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Pan-European crop modelling with EPIC: Implementation, up-scaling and regional crop yield validation

Author

Listed:
  • Balkovič, Juraj
  • van der Velde, Marijn
  • Schmid, Erwin
  • Skalský, Rastislav
  • Khabarov, Nikolay
  • Obersteiner, Michael
  • Stürmer, Bernhard
  • Xiong, Wei

Abstract

Justifiable usage of large-scale crop model simulations requires transparent, comprehensive and spatially extensive evaluations of their performance and associated accuracy. Simulated crop yields of a Pan-European implementation of the Environmental Policy Integrated Climate (EPIC) crop model were satisfactorily evaluated with reported regional yield data from EUROSTAT for four major crops, including winter wheat, rainfed and irrigated maize, spring barley and winter rye. European-wide land use, elevation, soil and daily meteorological gridded data were integrated in GIS and coupled with EPIC. Default EPIC crop and biophysical process parameter values were used with some minor adjustments according to suggestions from scientific literature. The model performance was improved by spatial calculations of crop sowing densities, potential heat units, operation schedules, and nutrient application rates. EPIC performed reasonable in the simulation of regional crop yields, with long-term averages predicted better than inter-annual variability: linear regression R2 ranged from 0.58 (maize) to 0.91 (spring barley) and relative estimation errors were between ±30% for most of the European regions. The modelled and reported crop yields demonstrated similar responses to driving meteorological variables. However, EPIC performed better in dry compared to wet years. A yield sensitivity analysis of crop nutrient and irrigation management factors and cultivar specific characteristics for contrasting regions in Europe revealed a range in model response and attainable yields. We also show that modelled crop yield is strongly dependent on the chosen PET method. The simulated crop yield variability was lower compared to reported crop yields. This assessment should contribute to the availability of harmonised and transparently evaluated agricultural modelling tools in the EU as well as the establishment of modelling benchmarks as a requirement for sound and ongoing policy evaluations in the agricultural and environmental domains.

Suggested Citation

  • Balkovič, Juraj & van der Velde, Marijn & Schmid, Erwin & Skalský, Rastislav & Khabarov, Nikolay & Obersteiner, Michael & Stürmer, Bernhard & Xiong, Wei, 2013. "Pan-European crop modelling with EPIC: Implementation, up-scaling and regional crop yield validation," Agricultural Systems, Elsevier, vol. 120(C), pages 61-75.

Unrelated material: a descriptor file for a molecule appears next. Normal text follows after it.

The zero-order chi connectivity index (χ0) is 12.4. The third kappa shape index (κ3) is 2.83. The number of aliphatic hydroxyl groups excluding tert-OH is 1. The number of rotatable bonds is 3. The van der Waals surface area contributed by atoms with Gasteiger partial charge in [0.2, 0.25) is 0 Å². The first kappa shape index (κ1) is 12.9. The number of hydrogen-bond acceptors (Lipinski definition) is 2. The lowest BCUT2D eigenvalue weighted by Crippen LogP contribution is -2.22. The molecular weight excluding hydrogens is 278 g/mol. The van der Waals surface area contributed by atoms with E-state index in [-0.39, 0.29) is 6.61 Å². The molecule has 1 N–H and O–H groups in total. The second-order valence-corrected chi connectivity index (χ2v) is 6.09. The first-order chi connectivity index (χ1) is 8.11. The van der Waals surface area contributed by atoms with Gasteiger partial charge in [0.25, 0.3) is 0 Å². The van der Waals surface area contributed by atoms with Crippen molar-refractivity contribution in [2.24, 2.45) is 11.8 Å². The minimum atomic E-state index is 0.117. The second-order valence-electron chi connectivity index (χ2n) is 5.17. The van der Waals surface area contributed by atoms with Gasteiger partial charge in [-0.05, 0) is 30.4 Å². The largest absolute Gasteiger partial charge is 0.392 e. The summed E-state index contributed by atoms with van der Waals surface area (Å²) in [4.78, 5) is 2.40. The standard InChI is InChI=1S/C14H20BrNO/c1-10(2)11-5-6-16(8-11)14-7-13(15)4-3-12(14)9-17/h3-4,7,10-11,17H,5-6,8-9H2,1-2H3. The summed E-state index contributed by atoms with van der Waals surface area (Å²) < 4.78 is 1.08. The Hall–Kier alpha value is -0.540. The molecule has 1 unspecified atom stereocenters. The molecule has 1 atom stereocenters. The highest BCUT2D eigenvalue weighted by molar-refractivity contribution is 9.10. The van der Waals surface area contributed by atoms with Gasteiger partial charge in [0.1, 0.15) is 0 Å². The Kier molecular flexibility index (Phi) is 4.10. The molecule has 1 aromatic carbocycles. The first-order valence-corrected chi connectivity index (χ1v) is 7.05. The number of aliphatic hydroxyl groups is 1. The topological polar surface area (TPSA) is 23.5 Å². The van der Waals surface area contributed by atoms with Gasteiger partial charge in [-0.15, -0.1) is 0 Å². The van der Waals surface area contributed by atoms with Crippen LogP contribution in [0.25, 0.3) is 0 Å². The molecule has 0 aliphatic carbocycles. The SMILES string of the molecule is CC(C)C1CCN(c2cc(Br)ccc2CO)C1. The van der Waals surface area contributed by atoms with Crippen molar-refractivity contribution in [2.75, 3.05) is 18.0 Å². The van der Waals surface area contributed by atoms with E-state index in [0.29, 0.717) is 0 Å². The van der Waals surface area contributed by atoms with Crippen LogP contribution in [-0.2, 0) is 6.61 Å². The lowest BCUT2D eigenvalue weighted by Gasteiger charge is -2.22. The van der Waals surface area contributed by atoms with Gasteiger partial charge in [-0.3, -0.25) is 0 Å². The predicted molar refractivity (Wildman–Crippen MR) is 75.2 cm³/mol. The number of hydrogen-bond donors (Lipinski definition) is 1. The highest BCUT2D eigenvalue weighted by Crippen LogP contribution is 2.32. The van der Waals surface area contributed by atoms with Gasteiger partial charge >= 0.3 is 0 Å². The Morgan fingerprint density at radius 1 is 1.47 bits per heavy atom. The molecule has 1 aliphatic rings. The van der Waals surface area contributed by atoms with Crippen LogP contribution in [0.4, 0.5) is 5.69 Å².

• Handle: RePEc:eee:agisys:v:120:y:2013:i:c:p:61-75
    DOI: 10.1016/j.agsy.2013.05.008
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    References listed on IDEAS

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    1. Dono, Gabriele & Cortignani, Raffaele & Giraldo, Luca & Doro, Luca & Roggero, Pier Paolo, 2014. "Assessing the awareness of climate change as a factor of adaptation in the agricultural sector," 2014 Third Congress, June 25-27, 2014, Alghero, Italy 173110, Italian Association of Agricultural and Applied Economics (AIEAA).
    2. Wolf, Verena & Deppermann, Andre & Tabeau, Andrzej & Banse, Martin & van Berkum, Siemen & Haß, Marlen & Havlik, Petr & Philippidis, George & Salamon, Petra & Verma, Monika, 2016. "Linking three market models to project Russian and Ukrainian wheat markets till 2030," 155th Seminar, September 19-21, 2016, Kiev, Ukraine 245878, European Association of Agricultural Economists.
    3. Choi, Hyung Sik & Schneider, Uwe A. & Rasche, Livia & Cui, Junbo & Schmid, Erwin & Held, Hermann, 2015. "Potential effects of perfect seasonal climate forecasting on agricultural markets, welfare and land use: A case study of Spain," Agricultural Systems, Elsevier, vol. 133(C), pages 177-189.
    4. Amit Kumar Srivastava & Thomas Gaiser & Frank Ewert, 2016. "Climate change impact and potential adaptation strategies under alternate climate scenarios for yam production in the sub-humid savannah zone of West Africa," Mitigation and Adaptation Strategies for Global Change, Springer, vol. 21(6), pages 955-968, August.
    5. Dono, Gabriele & Cortignani, Raffaele & Dell'Unto, Davide & Deligios, Paola & Doro, Luca & Lacetera, Nicola & Mula, Laura & Pasqui, Massimiliano & Quaresima, Sara & Vitali, Andrea & Roggero, Pier Paol, 2016. "Winners and losers from climate change in agriculture: Insights from a case study in the Mediterranean basin," Agricultural Systems, Elsevier, vol. 147(C), pages 65-75.
    6. Bhattarai, Mukesh Dev & Secchi, Silvia & Schoof, Justin, 2017. "Projecting corn and soybeans yields under climate change in a Corn Belt watershed," Agricultural Systems, Elsevier, vol. 152(C), pages 90-99.
    7. repec:eee:ecomod:v:273:y:2014:i:c:p:128-139 is not listed on IDEAS
    8. Kluts, Ingeborg & Wicke, Birka & Leemans, Rik & Faaij, André, 2017. "Sustainability constraints in determining European bioenergy potential: A review of existing studies and steps forward," Renewable and Sustainable Energy Reviews, Elsevier, vol. 69(C), pages 719-734.
    9. Tatsumi, Kenichi, 2016. "Effects of automatic multi-objective optimization of crop models on corn yield reproducibility in the U.S.A," Ecological Modelling, Elsevier, vol. 322(C), pages 124-137.
    10. Bao, Yawen & Hoogenboom, Gerrit & McClendon, Ron & Vellidis, George, 2017. "A comparison of the performance of the CSM-CERES-Maize and EPIC models using maize variety trial data," Agricultural Systems, Elsevier, vol. 150(C), pages 109-119.

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